The Greens' concerns were echoed by the Commission as well. In a speech on 29 January 2007, Environment Commissioner Stavros Dimas said: "If an increased use of biofuels means that more cutting of rainforest to make way for plantations is needed, then it is not acceptable."

In the same way, Dimas added: "It is not acceptable to place on the market biofuels that have been obtained through a production process that emits as much carbon dioxide as is saved from using them".

"Therefore, it is imperative that any support system for the production of these fuels must discourage the use of unsustainable production practices for biofuels."

"Second-generation biofuels need to enter to European markets as soon as possible as they are more promising both in terms of energy potential and of the limited impact on the environment."

Another concern relates to increased competition for wood resources as biofuels production rises.

study presented on 30 January by the Confederation of European Paper Industries claims that it is four times more economically viable to use wood as a paper-resource first than to use it for energy.

"As a result of sustainable forest management, Europe’s forests are increasing at an area of more than 4,000 football pitches per day," CEPI said.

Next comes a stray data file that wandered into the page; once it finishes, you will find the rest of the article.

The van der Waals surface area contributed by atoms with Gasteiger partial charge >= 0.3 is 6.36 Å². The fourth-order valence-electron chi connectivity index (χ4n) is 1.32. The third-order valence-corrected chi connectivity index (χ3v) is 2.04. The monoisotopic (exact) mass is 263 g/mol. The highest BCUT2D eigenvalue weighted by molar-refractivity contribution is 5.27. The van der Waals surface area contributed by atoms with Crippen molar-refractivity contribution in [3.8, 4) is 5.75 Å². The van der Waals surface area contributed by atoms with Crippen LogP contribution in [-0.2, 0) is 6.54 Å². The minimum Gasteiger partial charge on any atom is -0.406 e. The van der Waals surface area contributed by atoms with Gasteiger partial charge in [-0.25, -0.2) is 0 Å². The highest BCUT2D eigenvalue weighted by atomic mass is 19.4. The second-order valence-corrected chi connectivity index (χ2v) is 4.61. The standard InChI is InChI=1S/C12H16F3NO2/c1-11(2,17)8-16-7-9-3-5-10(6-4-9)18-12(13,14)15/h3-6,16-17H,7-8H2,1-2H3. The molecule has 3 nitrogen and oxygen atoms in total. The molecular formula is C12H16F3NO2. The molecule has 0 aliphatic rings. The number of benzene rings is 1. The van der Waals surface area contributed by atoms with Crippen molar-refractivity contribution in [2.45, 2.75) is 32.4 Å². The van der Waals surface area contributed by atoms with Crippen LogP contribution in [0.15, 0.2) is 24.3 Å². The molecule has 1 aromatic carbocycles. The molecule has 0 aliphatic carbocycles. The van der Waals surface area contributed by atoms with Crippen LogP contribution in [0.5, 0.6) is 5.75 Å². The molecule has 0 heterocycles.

However, it added that "increasing competition between wood for bio-energy and for the paper industry presents a new challenge." Refering to a study by the European Environment Agency, which showed a slowdown in forest growth, CEPI said it wondered "how more ambitious targets on wood for bio-energy could be met without risking the overall sustainability of Europe's forest and agricultural resources". CEPI advocates a more cautious approach: "One of the paper industry’s main raw materials, wood, is biomass, so we can optimise its use in the production process and then go on to generate renewable energy."

Biotech group EuropaBio has less reservations about biofuels, saying it "can and will play an important role in the development of second generation biofuels". "Making ethanol fuel out of biomass is already a reality," said the group in a briefing paper on so-called white biotechnologies. "Thanks to the use of enzymes to break it down, the under-used resources of agricultural and forestry waste can be unlocked," it says, offering an opportunity for "alternative farm incomes".


The benefits of biofuels are well known. Supporters say they are a 'carbon neutral' source of energy - they do not emit more carbon dioxide than the amount absorbed as the plants grow.

This would help resolve the global-warming effect of cars burning petrol. Currently, transport emits a third of CO2 emissions, and 98% of that figure is accounted for by oil, according to the Commission.

In addition, biofuels can be produced in Europe,  unlike oil and gas, which have to be imported. Another plus is that they could offer new income and employment opportunities to European farmers after the reform of the Common Agriculture Policy.


A revision of the 2003 biofuels directive is scheduled to be proposed, together with a new framework directive on renewables, later in 2007 said Ferran Tarradellas Espuny, the Commission's energy spokesman.

The timing of the new proposal will depend on the outcome of the March summit of EU leaders, which will decide on the fate of the Commission's energy package. Depending on this, the Commission could put forward a proposal in July or September, Espuny indicated.